Interview with Justine Cassell

Dr. Justine Cassell

Director of the Human-Computer Interaction Institute, in the School of Computer Science at Carnegie Mellon University.

Interview by Computer Science undergraduate students Lucy Li and Young Jae Park

Tell us a little about your background. Where are you from?

Well, I grew up in New York City, in Brooklyn, and I went to grade school and high school at the same school in Brooklyn Heights.

We noticed that you hold a Master’s in Literature from Université de Besançon (France), a Master’s in Linguistics from University of Edinburgh, and a double Ph.D. in Psychology and Linguistics from University of Chicago.  It’s a very accomplished and wide range of academic qualifications. How did you decide to go on that track?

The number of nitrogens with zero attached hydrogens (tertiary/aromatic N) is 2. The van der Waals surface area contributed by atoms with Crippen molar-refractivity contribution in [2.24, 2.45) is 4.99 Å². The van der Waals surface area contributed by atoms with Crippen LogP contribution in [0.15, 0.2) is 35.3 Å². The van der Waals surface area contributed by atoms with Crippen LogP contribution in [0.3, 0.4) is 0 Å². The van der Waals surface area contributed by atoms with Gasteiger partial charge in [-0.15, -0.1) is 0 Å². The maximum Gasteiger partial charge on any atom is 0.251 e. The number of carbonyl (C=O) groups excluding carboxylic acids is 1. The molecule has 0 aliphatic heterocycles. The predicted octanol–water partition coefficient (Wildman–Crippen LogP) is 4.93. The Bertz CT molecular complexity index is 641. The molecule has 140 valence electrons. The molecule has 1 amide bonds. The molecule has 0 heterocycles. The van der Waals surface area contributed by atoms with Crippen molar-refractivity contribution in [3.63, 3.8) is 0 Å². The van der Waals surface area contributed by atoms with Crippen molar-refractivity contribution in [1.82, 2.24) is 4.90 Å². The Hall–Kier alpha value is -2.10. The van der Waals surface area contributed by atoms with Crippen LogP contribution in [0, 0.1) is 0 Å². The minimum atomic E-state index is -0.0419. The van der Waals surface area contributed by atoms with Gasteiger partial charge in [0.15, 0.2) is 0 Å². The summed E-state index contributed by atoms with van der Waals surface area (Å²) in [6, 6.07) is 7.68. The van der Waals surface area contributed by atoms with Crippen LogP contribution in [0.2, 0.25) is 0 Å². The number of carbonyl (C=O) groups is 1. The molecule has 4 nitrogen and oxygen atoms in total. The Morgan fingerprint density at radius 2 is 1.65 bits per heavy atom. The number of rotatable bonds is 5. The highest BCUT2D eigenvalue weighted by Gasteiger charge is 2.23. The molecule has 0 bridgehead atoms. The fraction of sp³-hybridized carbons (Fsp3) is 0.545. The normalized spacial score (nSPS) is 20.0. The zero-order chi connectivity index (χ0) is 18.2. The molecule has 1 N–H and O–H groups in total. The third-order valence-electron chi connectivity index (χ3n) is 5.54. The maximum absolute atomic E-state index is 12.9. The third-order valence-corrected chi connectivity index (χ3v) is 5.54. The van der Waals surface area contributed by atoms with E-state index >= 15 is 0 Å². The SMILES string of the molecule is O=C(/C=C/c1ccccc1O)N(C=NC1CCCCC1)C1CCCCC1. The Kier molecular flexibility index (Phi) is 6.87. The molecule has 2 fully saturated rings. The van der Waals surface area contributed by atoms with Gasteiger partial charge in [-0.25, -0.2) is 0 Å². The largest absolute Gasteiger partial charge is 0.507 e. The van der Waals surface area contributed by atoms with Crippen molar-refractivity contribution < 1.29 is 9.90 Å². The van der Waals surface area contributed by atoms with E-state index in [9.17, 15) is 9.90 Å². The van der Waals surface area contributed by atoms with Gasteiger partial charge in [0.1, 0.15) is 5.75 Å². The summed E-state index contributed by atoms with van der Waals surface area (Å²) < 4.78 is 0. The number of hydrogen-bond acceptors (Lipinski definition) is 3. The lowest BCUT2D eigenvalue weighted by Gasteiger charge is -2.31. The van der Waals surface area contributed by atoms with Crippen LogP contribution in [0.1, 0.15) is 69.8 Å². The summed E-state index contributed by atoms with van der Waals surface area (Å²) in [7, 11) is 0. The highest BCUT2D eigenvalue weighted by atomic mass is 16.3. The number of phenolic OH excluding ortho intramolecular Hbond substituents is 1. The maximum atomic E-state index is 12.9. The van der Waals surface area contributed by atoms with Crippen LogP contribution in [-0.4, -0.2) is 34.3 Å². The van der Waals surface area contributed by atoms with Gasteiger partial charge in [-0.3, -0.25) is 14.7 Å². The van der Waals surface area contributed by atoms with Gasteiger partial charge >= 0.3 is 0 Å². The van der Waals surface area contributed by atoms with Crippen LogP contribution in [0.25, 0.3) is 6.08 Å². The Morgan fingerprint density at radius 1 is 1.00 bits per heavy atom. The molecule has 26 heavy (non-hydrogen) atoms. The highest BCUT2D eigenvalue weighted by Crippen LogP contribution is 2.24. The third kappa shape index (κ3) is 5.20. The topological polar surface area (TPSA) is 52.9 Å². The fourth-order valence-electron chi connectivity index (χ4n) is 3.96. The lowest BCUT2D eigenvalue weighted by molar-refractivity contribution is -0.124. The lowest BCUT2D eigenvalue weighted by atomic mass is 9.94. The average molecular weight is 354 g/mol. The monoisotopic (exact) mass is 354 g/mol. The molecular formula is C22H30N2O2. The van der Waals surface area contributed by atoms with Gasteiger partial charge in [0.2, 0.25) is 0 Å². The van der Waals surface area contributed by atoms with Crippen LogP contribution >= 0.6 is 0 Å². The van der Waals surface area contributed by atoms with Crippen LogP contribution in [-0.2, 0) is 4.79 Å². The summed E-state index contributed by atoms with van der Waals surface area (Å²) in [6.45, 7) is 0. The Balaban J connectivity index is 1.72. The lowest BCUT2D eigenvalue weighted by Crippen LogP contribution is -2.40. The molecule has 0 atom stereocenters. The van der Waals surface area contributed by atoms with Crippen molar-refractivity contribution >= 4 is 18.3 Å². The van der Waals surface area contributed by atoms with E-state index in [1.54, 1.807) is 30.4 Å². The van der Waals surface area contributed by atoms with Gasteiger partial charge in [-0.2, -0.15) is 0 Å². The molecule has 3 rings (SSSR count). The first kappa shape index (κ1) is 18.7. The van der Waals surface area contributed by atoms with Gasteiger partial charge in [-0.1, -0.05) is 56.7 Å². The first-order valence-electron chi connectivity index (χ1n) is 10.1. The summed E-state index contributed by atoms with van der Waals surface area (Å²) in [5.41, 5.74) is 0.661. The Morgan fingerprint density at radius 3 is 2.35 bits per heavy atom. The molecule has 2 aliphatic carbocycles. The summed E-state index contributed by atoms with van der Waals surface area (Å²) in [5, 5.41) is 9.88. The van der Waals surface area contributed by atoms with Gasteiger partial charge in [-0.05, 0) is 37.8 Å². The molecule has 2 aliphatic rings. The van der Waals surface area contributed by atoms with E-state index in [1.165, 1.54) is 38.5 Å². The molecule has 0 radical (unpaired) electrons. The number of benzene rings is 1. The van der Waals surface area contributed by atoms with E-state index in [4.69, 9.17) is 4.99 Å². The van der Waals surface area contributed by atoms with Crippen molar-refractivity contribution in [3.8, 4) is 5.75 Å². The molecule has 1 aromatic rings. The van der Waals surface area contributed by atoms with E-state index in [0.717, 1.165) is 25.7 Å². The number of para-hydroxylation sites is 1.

I was trying to go for the most degrees award. I figured my goal would be to get so many letters after my name that my stationary would have to be sideways because of all the letters. That’s what I was aiming for [laughs].

So really, I never set out to get a lot of degrees. It was a combination of things. It took me a long time to find the field that I wanted to be in. Actually, that’s not right, because I still haven’t found it. I mean, I know exactly what it is that I want to work on, and I always knew what I wanted to work on. But there’s no natural field that the topic fits into, so as I went through my studies, I did the programs and the fields of studies that I thought would help me study the thing that I wanted to study. And because it didn’t really exist in a natural place, it took a lot of different kinds of study.